Setting: Japan 3rd-6thc
Object: keiko, tankō armors
* Metropolitan Museum of Art > Stone Gallery of Arms and Armor
Iron, covered with gilt copper
Kofun period, 5th century
This rare, early Japanese helmet was excavated in Ise Province, Mie Prefecture. The type of construction -- horizontal rings to which rectangular scales are riveted -- was probably imported from China or Korea. Most helmets of this type were made of iron, but some were of gilt copper, probably for ceremonial display. This example is unusual in combining both materials." ...
Kofun period, late 5th-6th century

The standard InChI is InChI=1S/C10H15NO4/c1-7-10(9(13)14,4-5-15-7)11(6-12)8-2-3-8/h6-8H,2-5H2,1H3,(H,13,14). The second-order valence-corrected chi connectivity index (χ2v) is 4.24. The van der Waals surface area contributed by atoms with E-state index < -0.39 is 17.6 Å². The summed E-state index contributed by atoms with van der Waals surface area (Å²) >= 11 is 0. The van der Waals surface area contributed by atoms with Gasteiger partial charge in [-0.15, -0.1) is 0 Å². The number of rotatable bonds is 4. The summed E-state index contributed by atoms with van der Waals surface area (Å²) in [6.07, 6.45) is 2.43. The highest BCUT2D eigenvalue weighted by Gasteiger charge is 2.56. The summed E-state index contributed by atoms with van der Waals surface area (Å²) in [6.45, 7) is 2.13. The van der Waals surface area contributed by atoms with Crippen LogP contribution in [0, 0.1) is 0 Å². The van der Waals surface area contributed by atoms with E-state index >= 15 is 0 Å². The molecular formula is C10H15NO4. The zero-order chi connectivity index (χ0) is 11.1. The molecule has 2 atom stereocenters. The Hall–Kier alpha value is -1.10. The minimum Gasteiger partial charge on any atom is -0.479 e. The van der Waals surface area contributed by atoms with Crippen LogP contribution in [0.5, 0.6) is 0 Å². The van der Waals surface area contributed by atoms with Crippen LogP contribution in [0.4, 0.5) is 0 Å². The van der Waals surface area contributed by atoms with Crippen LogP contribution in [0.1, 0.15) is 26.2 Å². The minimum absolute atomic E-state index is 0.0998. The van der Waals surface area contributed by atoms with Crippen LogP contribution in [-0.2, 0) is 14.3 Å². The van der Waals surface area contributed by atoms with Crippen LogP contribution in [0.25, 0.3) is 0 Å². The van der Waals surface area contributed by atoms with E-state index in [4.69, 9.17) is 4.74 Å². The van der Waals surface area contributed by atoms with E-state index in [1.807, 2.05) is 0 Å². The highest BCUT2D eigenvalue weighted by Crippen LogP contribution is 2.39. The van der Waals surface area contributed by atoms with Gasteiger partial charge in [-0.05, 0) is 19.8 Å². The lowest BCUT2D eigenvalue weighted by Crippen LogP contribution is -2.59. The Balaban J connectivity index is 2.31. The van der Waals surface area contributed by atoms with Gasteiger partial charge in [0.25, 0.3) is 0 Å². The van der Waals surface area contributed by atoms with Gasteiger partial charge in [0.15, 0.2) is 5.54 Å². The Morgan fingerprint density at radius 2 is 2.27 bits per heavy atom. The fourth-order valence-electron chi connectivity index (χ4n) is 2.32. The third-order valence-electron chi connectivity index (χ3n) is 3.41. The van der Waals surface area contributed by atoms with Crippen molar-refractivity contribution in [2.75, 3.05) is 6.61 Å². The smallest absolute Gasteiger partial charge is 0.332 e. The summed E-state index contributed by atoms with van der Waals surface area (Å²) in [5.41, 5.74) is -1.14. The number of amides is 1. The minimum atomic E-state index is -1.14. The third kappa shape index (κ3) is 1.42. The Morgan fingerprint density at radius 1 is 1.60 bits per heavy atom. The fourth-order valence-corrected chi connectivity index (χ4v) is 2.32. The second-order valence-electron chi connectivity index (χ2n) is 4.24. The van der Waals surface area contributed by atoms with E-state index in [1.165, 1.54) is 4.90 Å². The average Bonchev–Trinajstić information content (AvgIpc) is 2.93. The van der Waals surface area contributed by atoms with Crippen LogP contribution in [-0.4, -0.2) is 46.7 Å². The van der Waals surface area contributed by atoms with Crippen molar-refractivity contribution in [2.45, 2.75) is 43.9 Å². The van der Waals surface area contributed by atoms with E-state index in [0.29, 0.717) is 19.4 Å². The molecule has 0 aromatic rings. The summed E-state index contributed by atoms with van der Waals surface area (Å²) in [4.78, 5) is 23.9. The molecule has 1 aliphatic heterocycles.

The earliest known armors worn in Japan were of either keiko or tankō type. The keiko was of lamellar construction with overlapping bronze or iron scales laced together with leather or fabric. The tankō, on the other hand, was constructed entirely of horizontal iron plates joined by rivets. The tankō's rigid cuirass, shaped to the body, was higher in the back and opened at the center front; the right front panel (missing in this example) was hinged at the side to admit the body. The complete tankō would have included a helmet of plate with a deep neck guard, neckplates, shoulderplates, arm guards, and a deep skirt." ...